Chemical Sciences: A Manual for CSIR-UGC National Eligibility Test for Lectureship and JRF/Anode ray

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Canal ray tube schematic showing the rays to the right of the perforated cathode

Anode rays (or Canal rays) are beams of positive ions that were observed in experiments by the German scientist, Eugen Goldstein, in 1886.[1] Later work on anode rays by Wilhelm Wien and J. J. Thomson led to the development of mass spectrometry.


Goldstein used a gas discharge tube which had a perforated cathode. A "ray" is produced in the holes (canals) in the cathode and travels in a direction opposite to the "cathode rays," which are streams of electrons. Goldstein called these positive rays "Kanalstrahlen" - canal rays because it looks like they are passing through a canal. In 1907 a study of how this "ray" was deflected in a magnetic field, revealed that the particles making up the ray were not all the same mass. The lightest ones, formed when there was some hydrogen gas in the tube, were calculated to be about 1837 times as massive as an electron. They were protons.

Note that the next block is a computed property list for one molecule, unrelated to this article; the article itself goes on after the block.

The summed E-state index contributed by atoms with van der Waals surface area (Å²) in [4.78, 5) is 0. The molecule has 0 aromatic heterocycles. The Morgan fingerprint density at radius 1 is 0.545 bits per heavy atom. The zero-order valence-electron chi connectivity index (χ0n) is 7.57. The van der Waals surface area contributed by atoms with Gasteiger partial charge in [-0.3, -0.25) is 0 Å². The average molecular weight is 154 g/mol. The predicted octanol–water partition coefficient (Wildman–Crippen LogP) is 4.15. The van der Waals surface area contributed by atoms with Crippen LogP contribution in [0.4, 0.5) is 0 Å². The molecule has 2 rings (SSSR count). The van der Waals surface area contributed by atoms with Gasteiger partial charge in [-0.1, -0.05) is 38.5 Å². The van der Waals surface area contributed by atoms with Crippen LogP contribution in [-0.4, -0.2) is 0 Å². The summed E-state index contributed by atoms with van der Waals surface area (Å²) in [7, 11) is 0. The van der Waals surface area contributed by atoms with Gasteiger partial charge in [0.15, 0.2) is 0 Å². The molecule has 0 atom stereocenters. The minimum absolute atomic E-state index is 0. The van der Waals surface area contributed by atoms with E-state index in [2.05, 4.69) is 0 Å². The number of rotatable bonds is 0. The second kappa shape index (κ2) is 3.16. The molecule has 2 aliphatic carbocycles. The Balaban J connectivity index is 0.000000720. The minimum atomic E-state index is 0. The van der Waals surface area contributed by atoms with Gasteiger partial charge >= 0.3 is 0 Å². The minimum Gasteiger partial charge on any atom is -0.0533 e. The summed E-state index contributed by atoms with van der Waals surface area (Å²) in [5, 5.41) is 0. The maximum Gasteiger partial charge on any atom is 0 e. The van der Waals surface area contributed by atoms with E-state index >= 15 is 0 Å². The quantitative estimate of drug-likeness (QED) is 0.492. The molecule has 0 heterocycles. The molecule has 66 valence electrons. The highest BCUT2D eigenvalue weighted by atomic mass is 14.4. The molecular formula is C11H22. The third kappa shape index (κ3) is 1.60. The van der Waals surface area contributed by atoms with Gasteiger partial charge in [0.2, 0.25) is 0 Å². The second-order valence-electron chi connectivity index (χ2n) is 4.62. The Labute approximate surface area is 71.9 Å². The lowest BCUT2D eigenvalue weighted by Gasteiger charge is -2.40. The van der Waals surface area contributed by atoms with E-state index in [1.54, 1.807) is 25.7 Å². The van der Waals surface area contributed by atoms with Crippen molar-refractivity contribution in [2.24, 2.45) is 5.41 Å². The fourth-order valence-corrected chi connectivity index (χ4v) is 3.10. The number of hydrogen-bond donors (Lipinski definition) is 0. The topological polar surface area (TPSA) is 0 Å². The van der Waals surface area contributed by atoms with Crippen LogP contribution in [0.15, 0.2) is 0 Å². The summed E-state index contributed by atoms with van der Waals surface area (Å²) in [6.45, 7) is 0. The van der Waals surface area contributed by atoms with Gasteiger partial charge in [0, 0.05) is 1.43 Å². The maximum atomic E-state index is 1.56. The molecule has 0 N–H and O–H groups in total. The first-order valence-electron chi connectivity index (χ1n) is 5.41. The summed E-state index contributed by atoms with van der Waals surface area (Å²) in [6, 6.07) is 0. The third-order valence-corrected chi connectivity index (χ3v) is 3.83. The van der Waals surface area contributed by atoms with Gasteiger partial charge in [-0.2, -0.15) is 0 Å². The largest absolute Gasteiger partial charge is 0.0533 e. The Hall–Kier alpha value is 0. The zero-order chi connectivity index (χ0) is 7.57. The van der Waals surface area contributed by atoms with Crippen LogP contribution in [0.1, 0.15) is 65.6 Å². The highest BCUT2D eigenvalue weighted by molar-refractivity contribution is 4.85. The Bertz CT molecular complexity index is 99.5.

1. Grayson, Michael A. (2002). Measuring mass: from positive rays to proteins. Philadelphia: Chemical Heritage Press. pp. 4. ISBN 0-941901-31-9.